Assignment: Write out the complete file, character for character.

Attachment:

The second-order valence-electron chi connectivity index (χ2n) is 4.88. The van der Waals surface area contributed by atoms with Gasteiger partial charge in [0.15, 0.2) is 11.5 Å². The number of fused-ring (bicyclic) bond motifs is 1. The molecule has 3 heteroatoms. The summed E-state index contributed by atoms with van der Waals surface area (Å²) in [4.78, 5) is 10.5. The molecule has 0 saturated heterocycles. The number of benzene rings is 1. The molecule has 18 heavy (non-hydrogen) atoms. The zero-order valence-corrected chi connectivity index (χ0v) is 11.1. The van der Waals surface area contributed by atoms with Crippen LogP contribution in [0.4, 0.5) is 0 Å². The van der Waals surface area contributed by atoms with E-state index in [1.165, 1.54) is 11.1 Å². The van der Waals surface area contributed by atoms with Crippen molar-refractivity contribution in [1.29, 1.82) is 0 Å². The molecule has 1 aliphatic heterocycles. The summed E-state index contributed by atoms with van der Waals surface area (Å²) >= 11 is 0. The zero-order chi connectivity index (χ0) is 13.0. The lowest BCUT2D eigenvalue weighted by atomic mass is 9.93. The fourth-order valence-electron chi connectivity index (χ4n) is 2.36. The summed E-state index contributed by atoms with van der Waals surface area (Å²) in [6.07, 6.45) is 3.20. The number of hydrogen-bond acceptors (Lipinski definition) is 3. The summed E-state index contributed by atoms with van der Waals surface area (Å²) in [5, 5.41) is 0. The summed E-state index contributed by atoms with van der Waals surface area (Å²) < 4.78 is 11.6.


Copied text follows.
The second-order valence-electron chi connectivity index (χ2n) is 4.88. The van der Waals surface area contributed by atoms with Gasteiger partial charge in [0.15, 0.2) is 11.5 Å². The number of fused-ring (bicyclic) bond motifs is 1. The molecule has 3 heteroatoms. The summed E-state index contributed by atoms with van der Waals surface area (Å²) in [4.78, 5) is 10.5. The molecule has 0 saturated heterocycles. The number of benzene rings is 1. The molecule has 18 heavy (non-hydrogen) atoms. The zero-order valence-corrected chi connectivity index (χ0v) is 11.1. The van der Waals surface area contributed by atoms with Crippen LogP contribution in [0.4, 0.5) is 0 Å². The van der Waals surface area contributed by atoms with E-state index in [1.165, 1.54) is 11.1 Å². The van der Waals surface area contributed by atoms with Crippen molar-refractivity contribution in [1.29, 1.82) is 0 Å². The molecule has 1 aliphatic heterocycles. The summed E-state index contributed by atoms with van der Waals surface area (Å²) >= 11 is 0. The zero-order chi connectivity index (χ0) is 13.0. The lowest BCUT2D eigenvalue weighted by atomic mass is 9.93. The fourth-order valence-electron chi connectivity index (χ4n) is 2.36. The summed E-state index contributed by atoms with van der Waals surface area (Å²) in [6.07, 6.45) is 3.20. The number of hydrogen-bond acceptors (Lipinski definition) is 3. The summed E-state index contributed by atoms with van der Waals surface area (Å²) in [5, 5.41) is 0. The summed E-state index contributed by atoms with van der Waals surface area (Å²) < 4.78 is 11.6.